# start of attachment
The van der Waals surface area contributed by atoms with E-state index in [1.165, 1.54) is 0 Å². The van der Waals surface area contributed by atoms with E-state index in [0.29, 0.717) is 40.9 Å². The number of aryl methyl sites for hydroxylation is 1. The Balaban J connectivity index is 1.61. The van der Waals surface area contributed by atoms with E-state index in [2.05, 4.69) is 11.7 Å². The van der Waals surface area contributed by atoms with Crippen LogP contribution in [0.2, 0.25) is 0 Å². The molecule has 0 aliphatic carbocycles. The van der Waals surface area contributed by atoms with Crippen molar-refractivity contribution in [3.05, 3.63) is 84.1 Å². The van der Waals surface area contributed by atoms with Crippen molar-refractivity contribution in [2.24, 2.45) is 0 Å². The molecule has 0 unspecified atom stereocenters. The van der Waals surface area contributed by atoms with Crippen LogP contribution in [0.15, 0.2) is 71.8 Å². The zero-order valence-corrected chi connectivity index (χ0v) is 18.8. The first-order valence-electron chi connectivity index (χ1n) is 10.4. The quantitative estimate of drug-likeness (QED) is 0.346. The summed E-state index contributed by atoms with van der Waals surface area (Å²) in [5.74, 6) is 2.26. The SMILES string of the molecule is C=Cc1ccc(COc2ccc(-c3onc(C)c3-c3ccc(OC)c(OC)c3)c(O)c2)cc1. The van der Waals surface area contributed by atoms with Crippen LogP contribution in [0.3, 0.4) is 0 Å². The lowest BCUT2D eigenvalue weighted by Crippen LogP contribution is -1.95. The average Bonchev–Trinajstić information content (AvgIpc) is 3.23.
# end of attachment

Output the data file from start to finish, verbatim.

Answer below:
The van der Waals surface area contributed by atoms with E-state index in [1.165, 1.54) is 0 Å². The van der Waals surface area contributed by atoms with E-state index in [0.29, 0.717) is 40.9 Å². The number of aryl methyl sites for hydroxylation is 1. The Balaban J connectivity index is 1.61. The van der Waals surface area contributed by atoms with E-state index in [2.05, 4.69) is 11.7 Å². The van der Waals surface area contributed by atoms with Crippen LogP contribution in [0.2, 0.25) is 0 Å². The molecule has 0 aliphatic carbocycles. The van der Waals surface area contributed by atoms with Crippen molar-refractivity contribution in [3.05, 3.63) is 84.1 Å². The van der Waals surface area contributed by atoms with Crippen molar-refractivity contribution in [2.24, 2.45) is 0 Å². The molecule has 0 unspecified atom stereocenters. The van der Waals surface area contributed by atoms with Crippen LogP contribution in [0.15, 0.2) is 71.8 Å². The zero-order valence-corrected chi connectivity index (χ0v) is 18.8. The first-order valence-electron chi connectivity index (χ1n) is 10.4. The quantitative estimate of drug-likeness (QED) is 0.346. The summed E-state index contributed by atoms with van der Waals surface area (Å²) in [5.74, 6) is 2.26. The SMILES string of the molecule is C=Cc1ccc(COc2ccc(-c3onc(C)c3-c3ccc(OC)c(OC)c3)c(O)c2)cc1. The van der Waals surface area contributed by atoms with Crippen LogP contribution in [0.3, 0.4) is 0 Å². The lowest BCUT2D eigenvalue weighted by Crippen LogP contribution is -1.95. The average Bonchev–Trinajstić information content (AvgIpc) is 3.23.